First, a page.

I chose this next for purely sentimental reasons, Jazz by Queen was the first record I ever bought; not my first ever record, that honour falls to Robert Louis Stevenson’s Kidnapped which I was given for Christmas one year, but this was the first LP I ever bought with my own money – on 8 March 1986, since you ask.
Like the rest of the world I fell in love with Queen at Live Aid, then quickly got my friends to lend and tape me their LP’s, but no-one seemed to have this one, so I bought it; probably in Woolworths in Carmarthen, although I’m not certain – and they say you always remember your first time. Getting Queen LP’s was a funny experience, that I’ve never had with any other band. I knew their Greatest Hits really well, taped off my friend Miles’ sister’s copy and so I knew 1 or 2 tracks already on each album, like comforting little footholds, so nothing was too alien to me. On Jazz I knew ‘Fat bottomed girls’, ‘Bicycle Race’ and ‘Don’t stop me now’, and bloody brilliant they all are too. I love fat bottomed girls unreservedly; I love ‘Fat bottomed girls’ unreservedly – both these statements are true. I love the sheer nonsense of ‘Bicycle race’ (and have even forgiven Mr Mercury for dissing Star Wars now), find me a single song anywhere that sounds remotely like it, that isn’t by Queen, I defy you. As for ‘Don’t stop me now’, it still sounds brilliant in a club 34 years later and not only is it a hymn to excess, it just is excess – perfect, the medium is the message.
But as I was to discover, these 3 titans are just the bait in the mousetrap. It’s not an original thought by any means but playing this LP again yesterday I was struck by what a bizarre, schizophrenic mish-mash of an LP this is. Starting with ‘Mustapha’ s pseudo Arabic nonsense and ending with the numb, menacing ‘More of that jazz’ * it really is a incredible grab bag, each track being totally separate rooms off the same corridor. I know people argue that this was a Queen thing that had been going on since A Night at the Opera, and it had to a point but never with this much clout and polish. Listen to ‘Dead on time’ far heavier than you expect from Queen and contrast it (as the very clever sequencing does) with the English park bandstand pop of ‘In only seven days’. We have disco, sort of, ‘Fun it’ and piano balladry, ‘Jealousy’, it just never rests but even the weakest track, ‘If you can’t beat them’ doesn’t spoil anything because it is followed by one of my favourite ever Queen tracks, ‘Let me entertain you’. What a monster it is too! Freddie Mercury snarling and camping it up for all he’s worth, throwing in lots of self-referencing lines which we fans delighted in, its as close as Queen ever got to a mission statement. Nobody else ever sounded much like this, quite wisely nobody else even tried to.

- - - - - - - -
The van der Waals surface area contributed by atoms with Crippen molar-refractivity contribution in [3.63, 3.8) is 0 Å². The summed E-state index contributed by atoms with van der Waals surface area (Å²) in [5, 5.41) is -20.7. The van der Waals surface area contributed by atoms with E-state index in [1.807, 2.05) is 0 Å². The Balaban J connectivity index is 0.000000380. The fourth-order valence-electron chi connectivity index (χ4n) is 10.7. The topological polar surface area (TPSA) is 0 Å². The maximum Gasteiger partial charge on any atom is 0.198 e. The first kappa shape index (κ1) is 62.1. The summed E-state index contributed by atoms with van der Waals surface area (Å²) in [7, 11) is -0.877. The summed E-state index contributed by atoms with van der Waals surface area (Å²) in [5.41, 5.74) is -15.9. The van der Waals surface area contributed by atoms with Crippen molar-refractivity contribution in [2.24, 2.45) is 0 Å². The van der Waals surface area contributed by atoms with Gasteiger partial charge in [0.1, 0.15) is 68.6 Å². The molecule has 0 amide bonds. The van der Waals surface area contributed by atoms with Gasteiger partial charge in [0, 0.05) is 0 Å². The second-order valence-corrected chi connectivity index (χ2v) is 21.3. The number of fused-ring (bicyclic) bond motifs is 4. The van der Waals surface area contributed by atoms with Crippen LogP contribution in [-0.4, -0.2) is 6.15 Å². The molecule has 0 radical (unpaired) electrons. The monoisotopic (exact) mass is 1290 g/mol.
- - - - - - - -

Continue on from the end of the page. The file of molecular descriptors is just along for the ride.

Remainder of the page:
Jazz is not a hugely renowned LP in their back catalogue, but for my money it really is one of their very best. All the band just sound totally on top of their game and the playing and writing is top notch, you get the impression that they were so, rightly, confident at this stage that they could have and did try everything and have it work out. I like the inner gatefold picture of the band sprawled around a huge room, surrounded by excessive amounts of musical equipment, unhurriedly weaving off-kilter pop classics. To my mind the band only briefly ever touched these heights again in their career.
Looking back now 1536 LPs later, what a place to have started! No wonder I kept going really, if this is what LPs were like. I’d be willing to bet I own 15 cooler LP’s from 1978, but only 1 better one. This is truly a relic of a time when dinosaurs ruled the earth and what magnificent beasts they were.
* Take out that rubbish flip-through-all-the-tracks bit at the end and I’m convinced you’d have one of Queen’s best tracks here – anyone got the technology/inclination to do this for me?